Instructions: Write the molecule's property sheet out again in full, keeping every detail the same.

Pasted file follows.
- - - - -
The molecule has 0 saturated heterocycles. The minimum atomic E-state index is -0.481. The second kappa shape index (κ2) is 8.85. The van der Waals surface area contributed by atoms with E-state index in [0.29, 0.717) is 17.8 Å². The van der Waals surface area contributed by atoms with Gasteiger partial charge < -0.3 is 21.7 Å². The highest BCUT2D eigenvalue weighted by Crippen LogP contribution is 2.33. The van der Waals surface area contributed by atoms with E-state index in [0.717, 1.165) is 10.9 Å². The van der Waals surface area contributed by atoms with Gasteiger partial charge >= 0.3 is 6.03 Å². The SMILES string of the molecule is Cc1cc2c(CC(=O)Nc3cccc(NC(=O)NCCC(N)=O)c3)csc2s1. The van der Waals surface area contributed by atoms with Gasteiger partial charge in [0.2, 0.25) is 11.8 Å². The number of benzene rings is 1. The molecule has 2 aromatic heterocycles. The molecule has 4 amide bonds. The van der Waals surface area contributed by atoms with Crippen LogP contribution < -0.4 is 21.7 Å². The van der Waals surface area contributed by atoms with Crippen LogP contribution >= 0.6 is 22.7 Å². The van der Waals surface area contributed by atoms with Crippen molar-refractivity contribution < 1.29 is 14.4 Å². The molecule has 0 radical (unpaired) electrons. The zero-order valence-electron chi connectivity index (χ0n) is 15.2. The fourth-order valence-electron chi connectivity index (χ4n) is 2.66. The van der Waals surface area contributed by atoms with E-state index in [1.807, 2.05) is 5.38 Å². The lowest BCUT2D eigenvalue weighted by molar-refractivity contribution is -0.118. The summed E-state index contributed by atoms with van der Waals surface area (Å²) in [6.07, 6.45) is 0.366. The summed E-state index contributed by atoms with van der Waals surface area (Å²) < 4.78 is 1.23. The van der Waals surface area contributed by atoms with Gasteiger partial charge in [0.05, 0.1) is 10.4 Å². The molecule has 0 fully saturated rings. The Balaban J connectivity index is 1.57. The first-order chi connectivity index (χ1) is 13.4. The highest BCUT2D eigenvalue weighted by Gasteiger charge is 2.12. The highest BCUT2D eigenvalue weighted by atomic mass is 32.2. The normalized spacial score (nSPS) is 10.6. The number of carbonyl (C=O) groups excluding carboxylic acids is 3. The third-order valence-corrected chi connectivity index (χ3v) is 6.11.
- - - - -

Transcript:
The molecule has 0 saturated heterocycles. The minimum atomic E-state index is -0.481. The second kappa shape index (κ2) is 8.85. The van der Waals surface area contributed by atoms with E-state index in [0.29, 0.717) is 17.8 Å². The van der Waals surface area contributed by atoms with Gasteiger partial charge < -0.3 is 21.7 Å². The highest BCUT2D eigenvalue weighted by Crippen LogP contribution is 2.33. The van der Waals surface area contributed by atoms with E-state index in [0.717, 1.165) is 10.9 Å². The van der Waals surface area contributed by atoms with Gasteiger partial charge >= 0.3 is 6.03 Å². The SMILES string of the molecule is Cc1cc2c(CC(=O)Nc3cccc(NC(=O)NCCC(N)=O)c3)csc2s1. The van der Waals surface area contributed by atoms with Gasteiger partial charge in [0.2, 0.25) is 11.8 Å². The number of benzene rings is 1. The molecule has 2 aromatic heterocycles. The molecule has 4 amide bonds. The van der Waals surface area contributed by atoms with Crippen LogP contribution < -0.4 is 21.7 Å². The van der Waals surface area contributed by atoms with Crippen LogP contribution >= 0.6 is 22.7 Å². The van der Waals surface area contributed by atoms with Crippen molar-refractivity contribution < 1.29 is 14.4 Å². The molecule has 0 radical (unpaired) electrons. The zero-order valence-electron chi connectivity index (χ0n) is 15.2. The fourth-order valence-electron chi connectivity index (χ4n) is 2.66. The van der Waals surface area contributed by atoms with E-state index in [1.807, 2.05) is 5.38 Å². The lowest BCUT2D eigenvalue weighted by molar-refractivity contribution is -0.118. The summed E-state index contributed by atoms with van der Waals surface area (Å²) in [6.07, 6.45) is 0.366. The summed E-state index contributed by atoms with van der Waals surface area (Å²) < 4.78 is 1.23. The van der Waals surface area contributed by atoms with Gasteiger partial charge in [0.05, 0.1) is 10.4 Å². The molecule has 0 fully saturated rings. The Balaban J connectivity index is 1.57. The first-order chi connectivity index (χ1) is 13.4. The highest BCUT2D eigenvalue weighted by Gasteiger charge is 2.12. The highest BCUT2D eigenvalue weighted by atomic mass is 32.2. The normalized spacial score (nSPS) is 10.6. The number of carbonyl (C=O) groups excluding carboxylic acids is 3. The third-order valence-corrected chi connectivity index (χ3v) is 6.11.